COLUMBIA — By the time the winners were announced Sunday evening, Kirk Trevor, music director of the Missouri Symphony Society, joked that it felt like three in the morning. Closing events of the Plowman Chamber Music Competition, including about three hours of music, had taken the better part of five hours.
The third annual Plowman, which began Friday, attracted 26 ensembles representing 20 universities from across the country. Top honors went to two groups from Texas and a third from Connecticut.
The Jasper String Quartet proved to be the audience’s and judges’ favorite, winning both the $500 audience choice and the $5,000 grand prize for best in show. The group, formed at Oberlin Conservatory in 2003, is the graduate quartet-in-residence at Rice University in Houston and is under transition to play professionally.
“Competitions like this are a great way to get out there and get experience and publicity,” said J. Freivogel, a violinist in the Jasper quartet.
The ensembles performed this year at First Baptist Church because the Missouri Theatre is being renovated.
Freivogel recognized several other groups from past chamber music contests. But he laughed when asked about rivalries. “It’s not so much of a gang mentality in the chamber music community,” he said. “We’ve built respect and a sense of camaraderie through competition.”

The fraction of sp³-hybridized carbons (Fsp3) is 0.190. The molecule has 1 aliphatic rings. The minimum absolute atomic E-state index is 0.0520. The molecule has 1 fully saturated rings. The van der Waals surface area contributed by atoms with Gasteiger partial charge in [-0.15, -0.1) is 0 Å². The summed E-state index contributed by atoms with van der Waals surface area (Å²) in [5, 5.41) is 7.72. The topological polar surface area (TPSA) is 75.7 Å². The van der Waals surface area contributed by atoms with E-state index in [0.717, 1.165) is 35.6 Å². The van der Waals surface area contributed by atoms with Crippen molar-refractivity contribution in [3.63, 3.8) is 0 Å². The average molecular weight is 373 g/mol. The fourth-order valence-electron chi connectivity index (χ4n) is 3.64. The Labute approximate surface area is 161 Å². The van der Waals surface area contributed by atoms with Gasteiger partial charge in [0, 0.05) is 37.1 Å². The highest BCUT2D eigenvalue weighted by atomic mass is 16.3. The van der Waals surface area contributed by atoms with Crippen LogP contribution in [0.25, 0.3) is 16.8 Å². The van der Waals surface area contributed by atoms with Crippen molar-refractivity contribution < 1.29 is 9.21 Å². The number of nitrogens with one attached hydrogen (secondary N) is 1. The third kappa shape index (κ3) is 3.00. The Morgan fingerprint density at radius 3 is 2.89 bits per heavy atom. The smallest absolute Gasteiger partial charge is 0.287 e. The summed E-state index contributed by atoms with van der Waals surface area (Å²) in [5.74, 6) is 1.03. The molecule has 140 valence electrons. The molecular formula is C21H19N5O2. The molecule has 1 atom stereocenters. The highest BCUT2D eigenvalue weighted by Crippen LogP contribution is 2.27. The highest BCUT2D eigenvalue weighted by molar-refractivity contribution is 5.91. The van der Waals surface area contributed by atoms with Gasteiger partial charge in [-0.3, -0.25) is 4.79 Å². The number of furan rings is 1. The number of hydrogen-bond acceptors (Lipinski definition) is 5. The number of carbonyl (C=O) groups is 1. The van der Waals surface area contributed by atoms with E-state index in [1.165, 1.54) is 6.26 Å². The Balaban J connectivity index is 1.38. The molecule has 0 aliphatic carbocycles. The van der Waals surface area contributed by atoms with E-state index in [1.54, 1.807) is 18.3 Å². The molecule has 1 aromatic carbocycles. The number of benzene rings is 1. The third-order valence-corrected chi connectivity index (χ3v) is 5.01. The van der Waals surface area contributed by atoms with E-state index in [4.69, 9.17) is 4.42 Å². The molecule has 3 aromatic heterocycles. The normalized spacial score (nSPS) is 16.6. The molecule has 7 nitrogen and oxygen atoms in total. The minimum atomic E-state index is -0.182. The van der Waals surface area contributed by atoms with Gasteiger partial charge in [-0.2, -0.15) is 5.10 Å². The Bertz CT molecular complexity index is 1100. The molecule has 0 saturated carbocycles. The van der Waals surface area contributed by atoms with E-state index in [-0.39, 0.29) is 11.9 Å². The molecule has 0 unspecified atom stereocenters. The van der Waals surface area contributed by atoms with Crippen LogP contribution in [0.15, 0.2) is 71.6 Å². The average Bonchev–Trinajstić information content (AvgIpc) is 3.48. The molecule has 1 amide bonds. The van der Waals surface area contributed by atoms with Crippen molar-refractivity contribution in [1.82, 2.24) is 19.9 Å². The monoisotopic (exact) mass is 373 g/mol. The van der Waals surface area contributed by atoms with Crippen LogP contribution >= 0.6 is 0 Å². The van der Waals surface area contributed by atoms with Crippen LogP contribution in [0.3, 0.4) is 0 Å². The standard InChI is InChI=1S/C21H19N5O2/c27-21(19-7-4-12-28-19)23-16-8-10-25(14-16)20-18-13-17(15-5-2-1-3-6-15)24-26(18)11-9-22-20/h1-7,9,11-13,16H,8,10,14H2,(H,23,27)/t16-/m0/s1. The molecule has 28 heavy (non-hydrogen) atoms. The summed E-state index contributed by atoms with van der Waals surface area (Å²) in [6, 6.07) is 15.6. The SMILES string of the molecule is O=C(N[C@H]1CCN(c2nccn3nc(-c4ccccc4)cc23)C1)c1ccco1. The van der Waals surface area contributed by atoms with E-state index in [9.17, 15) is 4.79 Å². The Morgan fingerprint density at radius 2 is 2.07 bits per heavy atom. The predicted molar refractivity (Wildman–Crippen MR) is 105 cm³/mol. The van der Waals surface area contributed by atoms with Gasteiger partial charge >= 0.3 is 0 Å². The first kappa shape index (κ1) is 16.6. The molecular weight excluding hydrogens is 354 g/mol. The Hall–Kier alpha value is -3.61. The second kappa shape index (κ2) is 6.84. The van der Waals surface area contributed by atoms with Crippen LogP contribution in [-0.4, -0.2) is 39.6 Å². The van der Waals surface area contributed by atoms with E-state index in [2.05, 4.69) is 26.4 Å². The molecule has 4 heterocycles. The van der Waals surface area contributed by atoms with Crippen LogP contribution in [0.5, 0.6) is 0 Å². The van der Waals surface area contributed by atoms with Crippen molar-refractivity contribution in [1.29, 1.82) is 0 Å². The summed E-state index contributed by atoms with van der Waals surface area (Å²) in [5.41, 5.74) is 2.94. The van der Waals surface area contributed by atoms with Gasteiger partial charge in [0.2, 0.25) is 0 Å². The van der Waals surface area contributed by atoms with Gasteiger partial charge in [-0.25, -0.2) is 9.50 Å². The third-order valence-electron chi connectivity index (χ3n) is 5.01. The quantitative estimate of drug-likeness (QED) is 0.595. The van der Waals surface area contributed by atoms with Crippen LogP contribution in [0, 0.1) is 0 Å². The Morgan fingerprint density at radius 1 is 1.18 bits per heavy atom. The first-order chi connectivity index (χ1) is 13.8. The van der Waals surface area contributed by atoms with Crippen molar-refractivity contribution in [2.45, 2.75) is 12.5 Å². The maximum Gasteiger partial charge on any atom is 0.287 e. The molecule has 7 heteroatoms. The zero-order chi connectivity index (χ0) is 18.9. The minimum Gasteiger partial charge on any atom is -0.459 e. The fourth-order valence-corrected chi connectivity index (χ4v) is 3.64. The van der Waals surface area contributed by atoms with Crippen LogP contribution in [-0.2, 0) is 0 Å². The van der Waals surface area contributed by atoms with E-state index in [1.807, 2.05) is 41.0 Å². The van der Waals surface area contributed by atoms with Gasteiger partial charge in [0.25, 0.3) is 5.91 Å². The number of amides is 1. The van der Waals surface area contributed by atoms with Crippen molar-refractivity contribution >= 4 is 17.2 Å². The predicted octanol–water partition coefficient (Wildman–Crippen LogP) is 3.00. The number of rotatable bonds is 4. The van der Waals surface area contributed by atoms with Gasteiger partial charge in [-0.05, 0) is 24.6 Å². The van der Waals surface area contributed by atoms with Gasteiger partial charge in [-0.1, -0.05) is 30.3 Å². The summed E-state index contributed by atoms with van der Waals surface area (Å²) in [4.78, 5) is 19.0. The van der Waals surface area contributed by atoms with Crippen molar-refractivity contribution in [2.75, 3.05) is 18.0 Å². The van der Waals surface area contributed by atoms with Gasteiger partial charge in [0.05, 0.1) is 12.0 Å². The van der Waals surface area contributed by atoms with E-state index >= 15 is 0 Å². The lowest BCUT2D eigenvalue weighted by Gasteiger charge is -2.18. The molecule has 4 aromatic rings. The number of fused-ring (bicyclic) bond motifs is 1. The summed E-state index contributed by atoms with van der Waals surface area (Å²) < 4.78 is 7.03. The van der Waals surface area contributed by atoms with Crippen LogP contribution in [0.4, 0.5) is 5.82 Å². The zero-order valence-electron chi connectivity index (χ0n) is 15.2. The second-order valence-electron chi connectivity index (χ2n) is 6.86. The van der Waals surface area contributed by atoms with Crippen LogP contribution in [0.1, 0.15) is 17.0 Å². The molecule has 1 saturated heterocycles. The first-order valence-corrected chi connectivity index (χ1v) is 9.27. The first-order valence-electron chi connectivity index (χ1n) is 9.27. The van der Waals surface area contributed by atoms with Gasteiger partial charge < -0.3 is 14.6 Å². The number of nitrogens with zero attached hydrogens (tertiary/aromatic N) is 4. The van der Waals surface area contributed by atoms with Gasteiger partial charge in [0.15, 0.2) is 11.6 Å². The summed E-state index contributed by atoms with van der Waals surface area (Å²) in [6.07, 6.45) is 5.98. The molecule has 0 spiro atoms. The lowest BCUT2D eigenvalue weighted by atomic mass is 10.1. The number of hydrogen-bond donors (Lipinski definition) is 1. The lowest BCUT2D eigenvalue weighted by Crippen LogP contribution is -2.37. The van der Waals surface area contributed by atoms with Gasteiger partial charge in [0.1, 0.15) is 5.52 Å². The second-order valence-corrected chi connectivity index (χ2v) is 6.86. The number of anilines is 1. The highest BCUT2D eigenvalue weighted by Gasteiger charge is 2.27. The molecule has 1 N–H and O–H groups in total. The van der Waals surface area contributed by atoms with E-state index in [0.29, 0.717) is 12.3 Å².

One group he hadn’t met in competition before was the Halcyon Saxophone Quartet. “And now for something completely different,” a phrase from the old “Monty Python’s Flying Circus,” would aptly describe this ensemble. Playing last on the program of five finalists, Halcyon played contemporary and experimental works — one of which included stomping. That’s tough to do while still playing, they acknowledged later.
The piece in question, “Memory” by Marcelo Zarvos, was written for string quartet. Tenor saxophonist Holly Carlton said the group immediately fell in love with the work when they heard it, so they got a friend to transcribe it for saxophones.
“We expect to play strange and contemporary music,” said alto saxophonist Jameka Byrd. The group was formed in 2007 at the University of Houston with the intention of collaborating on new music and exploring ways to reinterpret the standard repertoire.
Two of Halcyon’s members play in jazz ensembles and bring that experience to their classical performance.
“It’s good to get all perspectives of jazz and classical,” Carlton said. “It really helps in the music’s interpretation.”
The group’s final piece, “Quattour de Saxophones” by Jindrich Feld, was composed using serialism and chromaticism. Serialism, a 20th-century technique influenced by jazz harmonies, uses all 12 notes of the scale and avoids traditional tonality and a single key.
This atonality is often used to create feelings of uncertainty and alienation within the audience — think the anxiety-generating score to “There Will Be Blood” — but did not alienate the three judges. They rewarded the group’s efforts with the $2,000 prize for first place in the winds, brass and percussion category.
“It is definitely a risk playing contemporary repertoire in a contest like this,” said baritone saxophonist Bob Eason. “But if you pull it off, people will like it.”